The best business advice I have for anyone wanting to get clear on goals and how to action them? Take a hike.

Hiking has become my go-to when I need to plan. There’s something about being outside, disconnected, isolated that triggers creativity. And I also learned on my just-finished four-day hike in South Australia’s Flinders Ranges with one of my business accountability buddies is that hiking is like running a biz.

And it’s not just that both have ups and downs, and sheer cliffs to steer clear of!

With both, sometimes you go really hard core. All in. In business, that means doing whatever it takes, working all hours, sacrificing holidays, maybe not drawing a wage. With hiking, it’s about getting up at dawn to walk, traversing tough slopes, being challenged by blisters and weather as well as terrain.

But then you get to rest. To reflect. To look back on what your hard work achieved and see that the further you go along, the clear the path forward looks.

Three trips on—the Larapinta and Three Capes, plus this one—hiking is now a critical part of my business planning. Taking designated time away from the rigours of business and life ensures the brain gets real time to think, reflect and process and dream up new things.

From now on, September/October will always see me take a hike.

The mission in SA was to clear my head enough to determine my 2024 plans. Out in nature, very patchy phone access, no computer, no kids interrupting is  where I’m at my best. (I also love the hard, remote hikes followed by terrific food and accommodation!)

The highlight was giving my brain dedicated time to rest. Life is busy. Telling that computer inside my head it could just meander through the outback thinking about anything it wanted to was fantastic. For the first couple of days, it took the rest. It enjoyed the nothingness of the landscape around me.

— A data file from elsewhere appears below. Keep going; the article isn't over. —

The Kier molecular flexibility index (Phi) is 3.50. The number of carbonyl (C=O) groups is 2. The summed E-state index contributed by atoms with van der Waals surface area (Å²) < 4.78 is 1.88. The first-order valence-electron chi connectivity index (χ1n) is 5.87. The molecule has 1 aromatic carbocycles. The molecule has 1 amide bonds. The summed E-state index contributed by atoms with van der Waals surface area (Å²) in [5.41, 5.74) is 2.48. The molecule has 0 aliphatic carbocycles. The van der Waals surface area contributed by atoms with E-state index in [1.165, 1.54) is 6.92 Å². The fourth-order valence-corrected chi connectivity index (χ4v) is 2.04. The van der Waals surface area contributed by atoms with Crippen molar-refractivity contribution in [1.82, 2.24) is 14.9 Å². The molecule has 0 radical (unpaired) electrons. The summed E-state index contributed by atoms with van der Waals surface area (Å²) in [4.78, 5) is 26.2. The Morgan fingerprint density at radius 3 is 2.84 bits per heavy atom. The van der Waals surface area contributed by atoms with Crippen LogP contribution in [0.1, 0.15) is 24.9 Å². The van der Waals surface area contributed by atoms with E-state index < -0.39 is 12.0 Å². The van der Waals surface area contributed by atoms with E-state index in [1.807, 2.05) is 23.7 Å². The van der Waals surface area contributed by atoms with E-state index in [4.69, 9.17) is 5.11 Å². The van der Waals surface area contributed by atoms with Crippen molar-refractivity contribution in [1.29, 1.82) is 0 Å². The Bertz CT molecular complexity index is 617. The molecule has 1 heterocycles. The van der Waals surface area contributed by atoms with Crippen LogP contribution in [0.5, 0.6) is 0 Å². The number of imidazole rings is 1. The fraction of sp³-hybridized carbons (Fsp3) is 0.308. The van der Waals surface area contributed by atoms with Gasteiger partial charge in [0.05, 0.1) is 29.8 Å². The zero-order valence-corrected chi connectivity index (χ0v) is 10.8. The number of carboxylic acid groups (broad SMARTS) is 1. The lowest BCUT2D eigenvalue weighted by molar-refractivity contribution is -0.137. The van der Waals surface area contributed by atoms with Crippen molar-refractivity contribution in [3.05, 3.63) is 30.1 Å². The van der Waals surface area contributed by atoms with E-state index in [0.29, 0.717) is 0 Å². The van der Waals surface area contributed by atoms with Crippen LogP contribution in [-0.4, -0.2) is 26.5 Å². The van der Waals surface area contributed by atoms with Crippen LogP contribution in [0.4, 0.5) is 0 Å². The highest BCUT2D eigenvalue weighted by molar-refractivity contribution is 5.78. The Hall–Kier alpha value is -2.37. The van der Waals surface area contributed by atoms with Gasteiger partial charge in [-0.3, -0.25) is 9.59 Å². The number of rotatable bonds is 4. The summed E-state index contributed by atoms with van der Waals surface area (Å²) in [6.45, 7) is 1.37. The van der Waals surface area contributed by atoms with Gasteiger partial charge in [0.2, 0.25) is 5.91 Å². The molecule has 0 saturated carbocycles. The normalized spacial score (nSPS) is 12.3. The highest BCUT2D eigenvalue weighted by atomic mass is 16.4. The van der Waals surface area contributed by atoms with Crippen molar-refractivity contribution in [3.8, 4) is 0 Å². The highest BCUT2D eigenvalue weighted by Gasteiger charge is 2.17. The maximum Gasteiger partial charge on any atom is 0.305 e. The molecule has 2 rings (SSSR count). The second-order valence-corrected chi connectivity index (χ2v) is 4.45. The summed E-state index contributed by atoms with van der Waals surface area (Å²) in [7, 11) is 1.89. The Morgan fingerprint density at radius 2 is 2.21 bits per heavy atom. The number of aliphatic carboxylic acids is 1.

Then on hike days I felt my creativity fire up and problem-solving ideas and clarity come through. Next time I’ll take a notepad to record everything sparked along the way about my future direction. I make lots of my big decisions out there.

Some just fall into place while I’m putting one foot in front of the other. Others take longer and it’s great to have a hike buddy who’s also in business so you can workshop ideas. This is the beauty of hiking with members from my accountability team. It’s like having informal advisory board meetings all day long where you get clear on next year’s objectives and how to get there.

I came away very clear that 2024 is about Speaking, Coaching and Programs. And I decided on my word for the year: ACCELERATE.

I’ll be focusing on how I can help my clients accelerate their own success through coaching, running innovative new programs to grow businesses and brands, and speaking about my superpower—marketing (and specifically marketing with no money.

For anyone thinking about hiking the Flinders Ranges, five hours north of Adelaide, it’s no cakewalk. It was definitely tougher than I expected.

My feet still suffered terribly despite my fancy upmarket Italian hike boots. I had large blisters at the end of the first day which I then had to walk on for the rest of the hike. I came home with four bruised purple toenails which look like they’ll fall off soon, just in time for sandal weather. Bummer.

A quick day by day:

Day one:  in the 29kms we walked, we didn’t see any other living beings apart from four stickybeak emus and a blue tongue lizard. We were really exposed to the sun, awash with flies and glad of a big steak and early night at the station where we stayed.

Day two: Over 18kms we ended up on the right trail but walked it the wrong way, so at the summit we had a freaky descent which involved chucking our backpacks down the rocks and sliding down on our bums. I learned I’m getting much better at this hiking thing and boy has my fitness improved since the Larapinta—I’m 10kgs lighter and thanks to three weekly spin classes didn’t feel exhausted. At night, we froze in a glamping tent which was more like just a big tent.

Day three: Billed as the easiest day but the mid-30s temperatures made it feel hard. We left at dawn to escape the heat and the big pay-off was the spectacular view of the Elson Range. Back at the station, we had a delicious pesto pasta dinner and great sleep in our eco villa after watching the Grand Final. I felt weirdly guilty having the telly on in the middle of the outback.

Day four: Another early start, with lots of sweaty uphill rock scrambling. Hooray for walking poles and the scenery overlooking the Wilpena Pound. The hike finished with a two-hour bath soak where I reflected with pride on my personal growth over the last 12 months.

I’m now ready to enjoy the same lightning growth in my business. My energy is back post-divorce and I’m ready to make a step change in my business. 

I’m ready for growth.